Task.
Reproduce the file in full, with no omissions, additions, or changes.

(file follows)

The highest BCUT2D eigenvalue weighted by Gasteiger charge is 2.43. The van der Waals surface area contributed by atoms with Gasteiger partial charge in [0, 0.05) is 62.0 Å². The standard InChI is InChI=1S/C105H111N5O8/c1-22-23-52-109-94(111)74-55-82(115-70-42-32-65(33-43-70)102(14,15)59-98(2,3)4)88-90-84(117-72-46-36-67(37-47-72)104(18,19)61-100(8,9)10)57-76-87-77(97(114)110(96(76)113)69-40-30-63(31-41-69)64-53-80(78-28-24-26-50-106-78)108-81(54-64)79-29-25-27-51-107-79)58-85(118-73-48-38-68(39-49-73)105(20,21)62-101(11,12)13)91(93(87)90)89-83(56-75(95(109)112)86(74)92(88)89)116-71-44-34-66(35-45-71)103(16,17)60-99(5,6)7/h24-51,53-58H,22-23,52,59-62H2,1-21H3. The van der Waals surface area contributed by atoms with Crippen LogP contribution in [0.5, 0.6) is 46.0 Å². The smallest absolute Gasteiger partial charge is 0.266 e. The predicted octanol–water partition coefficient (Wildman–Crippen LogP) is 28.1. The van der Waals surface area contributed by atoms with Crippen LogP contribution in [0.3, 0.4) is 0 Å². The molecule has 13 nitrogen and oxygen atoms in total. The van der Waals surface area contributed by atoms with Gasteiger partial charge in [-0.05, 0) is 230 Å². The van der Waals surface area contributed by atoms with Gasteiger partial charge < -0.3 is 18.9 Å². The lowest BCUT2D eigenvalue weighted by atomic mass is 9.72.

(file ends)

The highest BCUT2D eigenvalue weighted by Gasteiger charge is 2.43. The van der Waals surface area contributed by atoms with Gasteiger partial charge in [0, 0.05) is 62.0 Å². The standard InChI is InChI=1S/C105H111N5O8/c1-22-23-52-109-94(111)74-55-82(115-70-42-32-65(33-43-70)102(14,15)59-98(2,3)4)88-90-84(117-72-46-36-67(37-47-72)104(18,19)61-100(8,9)10)57-76-87-77(97(114)110(96(76)113)69-40-30-63(31-41-69)64-53-80(78-28-24-26-50-106-78)108-81(54-64)79-29-25-27-51-107-79)58-85(118-73-48-38-68(39-49-73)105(20,21)62-101(11,12)13)91(93(87)90)89-83(56-75(95(109)112)86(74)92(88)89)116-71-44-34-66(35-45-71)103(16,17)60-99(5,6)7/h24-51,53-58H,22-23,52,59-62H2,1-21H3. The van der Waals surface area contributed by atoms with Crippen LogP contribution in [0.5, 0.6) is 46.0 Å². The smallest absolute Gasteiger partial charge is 0.266 e. The predicted octanol–water partition coefficient (Wildman–Crippen LogP) is 28.1. The van der Waals surface area contributed by atoms with Crippen LogP contribution in [0.3, 0.4) is 0 Å². The molecule has 13 nitrogen and oxygen atoms in total. The van der Waals surface area contributed by atoms with Gasteiger partial charge in [-0.05, 0) is 230 Å². The van der Waals surface area contributed by atoms with Gasteiger partial charge < -0.3 is 18.9 Å². The lowest BCUT2D eigenvalue weighted by atomic mass is 9.72.